Tuesday, June 25, 2013

Mad Men: Moving on from here

One of the signs of just how shallow our culture has become is the way all commentary on Mad Men dries up in the 24 hours after the season finale every year. At precisely the moment when we are actually in a position to analyze the show in a meaningful way, the news cycle demands that we move on.

So I thought I'd take a different approach to this year's wrap up: instead of looking back, I'm going to look forward. Here is the project I'm working on, imagine that, instead of watching next season, I decided to write a piece of fan fiction instead. If I were doing that, what would I have to build on?

The answer to that is both obvious and evasive. The obvious part is that our hero has an old-fashioned kind of masculine virtue to draw on.  He was trying to be a certain kind of man.

Now our culture both demeans and honours such a man. The demeaning part is the assumption that Don is living a fake life and needs to allow himself to be the man he really is. To continue to be Don Draper, we are assured, is to risk massive breakdown and failure. Keeping it all boxed in like that is, we are told, a recipe for failure.

Before going on, notice that that explanation is old-fashioned and wrong. It's based on nineteenth century pneumatic physics that was used as a metaphor for nineteenth century psychology by Freud. It treats our emotional self as if it were a steam-powered machine needing safety valves to let off the pressure before it builds up and explodes. And that is important to note because that 19th century psychology was wrong. Men (and women, for that matter) who "hold things in" don't explode and lose control. The better you get at controlling your emotions, the less likely you are to have some sort of giant character meltdown. It's the man who is constantly venting and complaining who has no self control and blows up.

As an aside, where this season's show went deeply wrong was in the huge shift from good storytelling to Freudian bullshit that happened right from the beginning of the season but especially in episode 3 "The Collaborators". Basing your fiction on discredited pseudo-science like Freud is to guarantee failure, so that is the first thing to thrown overboard.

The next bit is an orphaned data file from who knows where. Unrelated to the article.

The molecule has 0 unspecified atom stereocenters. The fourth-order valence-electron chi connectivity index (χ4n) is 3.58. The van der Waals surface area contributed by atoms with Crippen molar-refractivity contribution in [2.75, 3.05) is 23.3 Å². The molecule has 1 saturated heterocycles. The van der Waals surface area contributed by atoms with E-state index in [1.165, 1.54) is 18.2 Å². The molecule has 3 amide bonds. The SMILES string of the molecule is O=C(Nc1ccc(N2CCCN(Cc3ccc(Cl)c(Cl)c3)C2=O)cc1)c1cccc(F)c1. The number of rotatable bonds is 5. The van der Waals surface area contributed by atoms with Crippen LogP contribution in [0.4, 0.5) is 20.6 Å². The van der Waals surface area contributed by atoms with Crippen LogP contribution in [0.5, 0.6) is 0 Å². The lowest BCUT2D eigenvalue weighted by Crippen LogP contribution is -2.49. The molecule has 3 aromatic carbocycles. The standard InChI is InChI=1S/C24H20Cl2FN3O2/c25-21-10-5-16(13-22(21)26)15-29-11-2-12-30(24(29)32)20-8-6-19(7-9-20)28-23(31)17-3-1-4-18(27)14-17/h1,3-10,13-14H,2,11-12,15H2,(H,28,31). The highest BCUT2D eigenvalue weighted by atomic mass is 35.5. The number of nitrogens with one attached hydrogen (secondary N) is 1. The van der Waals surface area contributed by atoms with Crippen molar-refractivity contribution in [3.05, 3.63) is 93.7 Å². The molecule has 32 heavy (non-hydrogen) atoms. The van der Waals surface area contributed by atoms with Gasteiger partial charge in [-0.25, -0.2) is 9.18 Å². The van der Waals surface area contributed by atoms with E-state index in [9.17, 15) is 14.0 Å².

There are some other things that we cannot disregard because they are facts of Don Draper's life. So as to avoid confusion, I'll assign them to a new character whom I will refer to by his initials JAC.* Let's start with some limitations:
  • JAC didn't have a strong father to provide him with a good example of manliness
  • He grew up in a feminized environment driven by social policing and dubious sexual morals
  • He has a drinking problem.
  • He has a a lot of romantic baggage that he brings along from the past.
  • The replacement he found for his first failed relationship is another weak and ineffectual woman who never grew out of her princess stage. 
  • He has burned some bridges by admitting publicly that he has a shameful past.
I'll analyze those one at a time beginning tomorrow.

* Short for Jules Aimé Costigan. I share a lot common with Dick Whitman. I was not an orphan who grew up in a whorehouse but my Grandmother was. My religious background is Catholic not protestant but, again, there is a fair amount of similarity. I also shared Dick's desire to become a newer, more manly man. That said, JAC is a fictional character.

1 comment:

  1. It was not always the case that right after the season finale the comments dried up. The first few seasons people were digesting and commenting about the season for at least a week sometimes longer after it ended. And it was necessary,what was happening wasn't always obvious. Maybe another casualty of the 24 hr news cycle, or we are becoming more shallow, or the show isn't grabbing people like it had.

    "I also shared Dick's desire to become a newer, more manly man."

    I admire and applaud that, I did the same thing. I would think most young men when they reach the age of 18 or so would want to do that, but maybe not. I'm not critical of Dick Whitman for wanting to do that, maybe rather his lack of insight into what you can and should change and what you can't and shouldn't change. I too was raised Catholic, so my evolution had to be consistent with at least some of those values I learned growing up, maybe simplifying or getting down to basics (e.g., do unto others....), looking at them in a new light and how they applied in my life, but that was part of it all. I also began to choose very carefully the men, aside from my father, who I wanted to emulate and how to incorporate their values and behaviors into my own life.

    I look forward to reading more of your comments about this.